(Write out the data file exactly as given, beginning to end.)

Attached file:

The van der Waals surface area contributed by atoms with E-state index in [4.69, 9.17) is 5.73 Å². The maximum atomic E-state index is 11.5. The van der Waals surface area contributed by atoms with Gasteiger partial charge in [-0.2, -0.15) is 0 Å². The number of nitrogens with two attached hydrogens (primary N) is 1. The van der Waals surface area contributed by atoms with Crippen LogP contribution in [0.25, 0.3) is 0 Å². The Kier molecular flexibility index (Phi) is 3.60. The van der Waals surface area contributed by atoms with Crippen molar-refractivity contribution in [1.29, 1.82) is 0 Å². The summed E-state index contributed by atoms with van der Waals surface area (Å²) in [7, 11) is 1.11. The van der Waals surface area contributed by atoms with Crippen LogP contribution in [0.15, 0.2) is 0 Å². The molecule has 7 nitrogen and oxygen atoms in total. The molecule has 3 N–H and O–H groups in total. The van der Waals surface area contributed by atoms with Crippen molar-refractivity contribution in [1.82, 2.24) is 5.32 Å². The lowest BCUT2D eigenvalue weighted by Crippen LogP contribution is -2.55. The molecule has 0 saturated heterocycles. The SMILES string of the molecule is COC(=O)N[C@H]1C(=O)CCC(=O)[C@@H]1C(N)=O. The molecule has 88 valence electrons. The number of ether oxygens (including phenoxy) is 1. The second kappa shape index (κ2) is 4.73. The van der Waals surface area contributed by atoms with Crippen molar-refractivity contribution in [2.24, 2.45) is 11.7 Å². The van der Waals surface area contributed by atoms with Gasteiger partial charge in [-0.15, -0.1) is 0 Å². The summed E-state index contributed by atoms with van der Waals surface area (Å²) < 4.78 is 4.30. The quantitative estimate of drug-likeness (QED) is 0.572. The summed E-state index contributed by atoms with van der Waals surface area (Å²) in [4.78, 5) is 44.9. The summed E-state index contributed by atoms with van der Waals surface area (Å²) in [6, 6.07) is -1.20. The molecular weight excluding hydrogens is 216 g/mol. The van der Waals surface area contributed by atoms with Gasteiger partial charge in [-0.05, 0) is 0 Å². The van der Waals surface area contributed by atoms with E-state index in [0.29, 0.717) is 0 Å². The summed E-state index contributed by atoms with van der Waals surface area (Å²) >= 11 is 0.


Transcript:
The van der Waals surface area contributed by atoms with E-state index in [4.69, 9.17) is 5.73 Å². The maximum atomic E-state index is 11.5. The van der Waals surface area contributed by atoms with Gasteiger partial charge in [-0.2, -0.15) is 0 Å². The number of nitrogens with two attached hydrogens (primary N) is 1. The van der Waals surface area contributed by atoms with Crippen LogP contribution in [0.25, 0.3) is 0 Å². The Kier molecular flexibility index (Phi) is 3.60. The van der Waals surface area contributed by atoms with Crippen molar-refractivity contribution in [1.29, 1.82) is 0 Å². The summed E-state index contributed by atoms with van der Waals surface area (Å²) in [7, 11) is 1.11. The van der Waals surface area contributed by atoms with Crippen LogP contribution in [0.15, 0.2) is 0 Å². The molecule has 7 nitrogen and oxygen atoms in total. The molecule has 3 N–H and O–H groups in total. The van der Waals surface area contributed by atoms with Crippen molar-refractivity contribution in [1.82, 2.24) is 5.32 Å². The lowest BCUT2D eigenvalue weighted by Crippen LogP contribution is -2.55. The molecule has 0 saturated heterocycles. The SMILES string of the molecule is COC(=O)N[C@H]1C(=O)CCC(=O)[C@@H]1C(N)=O. The molecule has 88 valence electrons. The number of ether oxygens (including phenoxy) is 1. The second kappa shape index (κ2) is 4.73. The van der Waals surface area contributed by atoms with Crippen molar-refractivity contribution in [2.24, 2.45) is 11.7 Å². The van der Waals surface area contributed by atoms with Gasteiger partial charge in [-0.15, -0.1) is 0 Å². The summed E-state index contributed by atoms with van der Waals surface area (Å²) < 4.78 is 4.30. The quantitative estimate of drug-likeness (QED) is 0.572. The summed E-state index contributed by atoms with van der Waals surface area (Å²) in [4.78, 5) is 44.9. The summed E-state index contributed by atoms with van der Waals surface area (Å²) in [6, 6.07) is -1.20. The molecular weight excluding hydrogens is 216 g/mol. The van der Waals surface area contributed by atoms with Gasteiger partial charge in [-0.05, 0) is 0 Å². The van der Waals surface area contributed by atoms with E-state index in [0.29, 0.717) is 0 Å². The summed E-state index contributed by atoms with van der Waals surface area (Å²) >= 11 is 0.